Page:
[vc_row padding_top=”0px” padding_bottom=”0px”][vc_column fade_animation_offset=”45px” width=”1/1″][text_output]“I’d go with the 32. You’ll want a bailout gear on those long climbs,” Jason explained to me over the phone. I was calling from swampy Florida and needed some serious help on equipment recommendations for Ride the Rockies. I was pretty sure that my current setup would assure agony in the mountains. I was getting lots of advice from friends in Florida, but time to stop the games and go right to the source, so I called University Cycle in Boulder. Jason turned out to be exceptionally helpful.
After hanging up with Jason, I ended up spending more bucks than planned and cannibalizing from my other bikes to make the following mods:
- Bought a larger rear cassette with 32 teeth instead of 26
- Damn! My rear derailleur couldn’t handle the bigger cassette and had to buy new derailleur and chain
- Swapped aluminum wheels from my tri-bike to replace carbon wheels – I’m told carbon could suffer catastrophic failure due to overheating when braking on descents. Not sure I believe that, but why take a chance?
- Got a great deal on some GP4000 tires and also purchased new brake pads
I talked with my riding partner, Love Shack Dave, and he’s decided to stick with his current set up that includes a 28 tooth rear cassette. He’s a strong guy, so he will be good. All in all, our bikes should be ready.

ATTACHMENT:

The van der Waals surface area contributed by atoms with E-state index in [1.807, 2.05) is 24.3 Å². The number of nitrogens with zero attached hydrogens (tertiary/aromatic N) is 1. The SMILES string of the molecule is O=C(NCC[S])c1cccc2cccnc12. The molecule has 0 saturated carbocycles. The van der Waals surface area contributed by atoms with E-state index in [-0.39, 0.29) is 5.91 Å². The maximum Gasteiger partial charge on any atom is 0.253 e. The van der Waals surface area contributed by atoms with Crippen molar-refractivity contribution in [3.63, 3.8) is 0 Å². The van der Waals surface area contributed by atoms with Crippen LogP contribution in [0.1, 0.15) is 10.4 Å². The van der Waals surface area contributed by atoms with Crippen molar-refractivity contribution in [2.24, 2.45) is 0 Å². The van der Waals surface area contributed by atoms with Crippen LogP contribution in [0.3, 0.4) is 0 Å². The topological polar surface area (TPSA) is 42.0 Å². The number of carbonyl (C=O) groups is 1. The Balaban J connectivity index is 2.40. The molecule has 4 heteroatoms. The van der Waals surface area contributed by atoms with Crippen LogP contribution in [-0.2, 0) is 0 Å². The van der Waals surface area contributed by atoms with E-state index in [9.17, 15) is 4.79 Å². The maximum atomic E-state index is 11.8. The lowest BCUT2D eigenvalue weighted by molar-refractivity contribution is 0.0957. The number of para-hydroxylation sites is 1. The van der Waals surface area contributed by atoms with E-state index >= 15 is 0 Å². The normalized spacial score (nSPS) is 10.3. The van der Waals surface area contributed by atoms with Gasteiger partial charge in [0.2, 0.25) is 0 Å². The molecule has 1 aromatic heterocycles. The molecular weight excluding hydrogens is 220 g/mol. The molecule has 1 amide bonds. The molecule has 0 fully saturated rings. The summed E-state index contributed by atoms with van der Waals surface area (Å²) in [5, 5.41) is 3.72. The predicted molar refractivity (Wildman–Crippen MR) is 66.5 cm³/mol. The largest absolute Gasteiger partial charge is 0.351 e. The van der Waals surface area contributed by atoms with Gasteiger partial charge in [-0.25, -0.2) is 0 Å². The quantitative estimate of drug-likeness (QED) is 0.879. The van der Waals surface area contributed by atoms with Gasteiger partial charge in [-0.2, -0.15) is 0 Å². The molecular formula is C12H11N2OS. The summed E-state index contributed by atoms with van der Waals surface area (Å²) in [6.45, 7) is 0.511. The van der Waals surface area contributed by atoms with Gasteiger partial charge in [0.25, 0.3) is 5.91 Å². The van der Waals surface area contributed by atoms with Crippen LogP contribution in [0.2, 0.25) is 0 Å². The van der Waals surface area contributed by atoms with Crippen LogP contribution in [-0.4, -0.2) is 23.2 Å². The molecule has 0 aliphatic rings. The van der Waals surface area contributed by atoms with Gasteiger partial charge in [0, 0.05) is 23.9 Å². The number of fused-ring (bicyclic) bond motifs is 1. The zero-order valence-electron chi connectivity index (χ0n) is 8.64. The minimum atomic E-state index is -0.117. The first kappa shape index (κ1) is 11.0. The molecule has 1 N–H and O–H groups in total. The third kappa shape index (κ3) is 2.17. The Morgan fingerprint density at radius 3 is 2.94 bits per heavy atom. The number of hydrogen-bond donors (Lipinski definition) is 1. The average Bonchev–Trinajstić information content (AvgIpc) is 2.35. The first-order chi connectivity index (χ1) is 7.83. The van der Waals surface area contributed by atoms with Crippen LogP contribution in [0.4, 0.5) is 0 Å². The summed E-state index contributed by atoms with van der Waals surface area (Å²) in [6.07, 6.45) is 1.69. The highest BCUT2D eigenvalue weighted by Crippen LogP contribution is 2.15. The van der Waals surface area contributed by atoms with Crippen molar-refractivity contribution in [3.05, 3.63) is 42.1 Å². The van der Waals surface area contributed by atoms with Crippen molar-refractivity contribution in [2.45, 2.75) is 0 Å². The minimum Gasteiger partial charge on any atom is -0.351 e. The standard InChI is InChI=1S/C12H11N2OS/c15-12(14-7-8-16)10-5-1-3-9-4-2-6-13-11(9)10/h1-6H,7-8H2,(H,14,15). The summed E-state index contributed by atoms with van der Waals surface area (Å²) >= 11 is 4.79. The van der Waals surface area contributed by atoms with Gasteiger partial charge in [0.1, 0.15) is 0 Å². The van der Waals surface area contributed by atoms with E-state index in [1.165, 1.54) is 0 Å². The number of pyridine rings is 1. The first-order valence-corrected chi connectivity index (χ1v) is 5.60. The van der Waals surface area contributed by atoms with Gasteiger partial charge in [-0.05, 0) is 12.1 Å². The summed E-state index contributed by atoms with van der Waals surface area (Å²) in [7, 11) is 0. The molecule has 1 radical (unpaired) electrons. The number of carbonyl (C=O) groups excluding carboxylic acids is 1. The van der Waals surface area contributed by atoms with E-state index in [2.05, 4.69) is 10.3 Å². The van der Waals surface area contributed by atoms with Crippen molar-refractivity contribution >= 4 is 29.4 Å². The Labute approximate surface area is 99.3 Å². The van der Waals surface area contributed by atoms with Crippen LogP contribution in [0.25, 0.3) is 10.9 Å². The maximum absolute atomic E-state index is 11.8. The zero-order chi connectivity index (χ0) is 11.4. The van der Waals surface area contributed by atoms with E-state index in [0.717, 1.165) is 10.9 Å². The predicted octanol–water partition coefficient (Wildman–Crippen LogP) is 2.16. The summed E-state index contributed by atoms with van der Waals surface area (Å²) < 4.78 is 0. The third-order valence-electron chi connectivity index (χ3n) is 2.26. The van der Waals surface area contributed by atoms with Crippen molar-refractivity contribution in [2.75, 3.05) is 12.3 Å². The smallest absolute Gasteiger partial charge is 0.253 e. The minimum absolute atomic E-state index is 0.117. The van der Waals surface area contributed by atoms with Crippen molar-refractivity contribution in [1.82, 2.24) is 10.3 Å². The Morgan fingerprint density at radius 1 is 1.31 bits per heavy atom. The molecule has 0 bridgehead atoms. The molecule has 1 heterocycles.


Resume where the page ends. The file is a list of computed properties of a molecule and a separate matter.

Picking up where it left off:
But what about us? After some spotty training in May, we both decided to do some heavy miles this past weekend, and I think it worked out. I did a two-day, 200 mile charity ride along the shores of Lake Michigan with my physician, insurance guy, and pharmaceutical rep — Dr. Ron, Tony, and Neeraj. Fortunately, we had no mishaps, but we were all fully covered in case there were!
Dave planned to do a one-day 200 mile gravel bike race, the Dirty Kanza. Seems kind of extreme, and it was. But due to a family emergency, he was limited to doing a portion of the race to support his Love Shack teammate, Farmer Mike. They finished just after midnight, which is better than last year, when they finished near dead last at 2:40 a.m. in the morning! In all fairness, a two and a half hour beer and brats break was part of last year’s race!
OK, we’re packing up the bikes and some cooler weather gear, and we’ll see y’all in Alamosa on Saturday!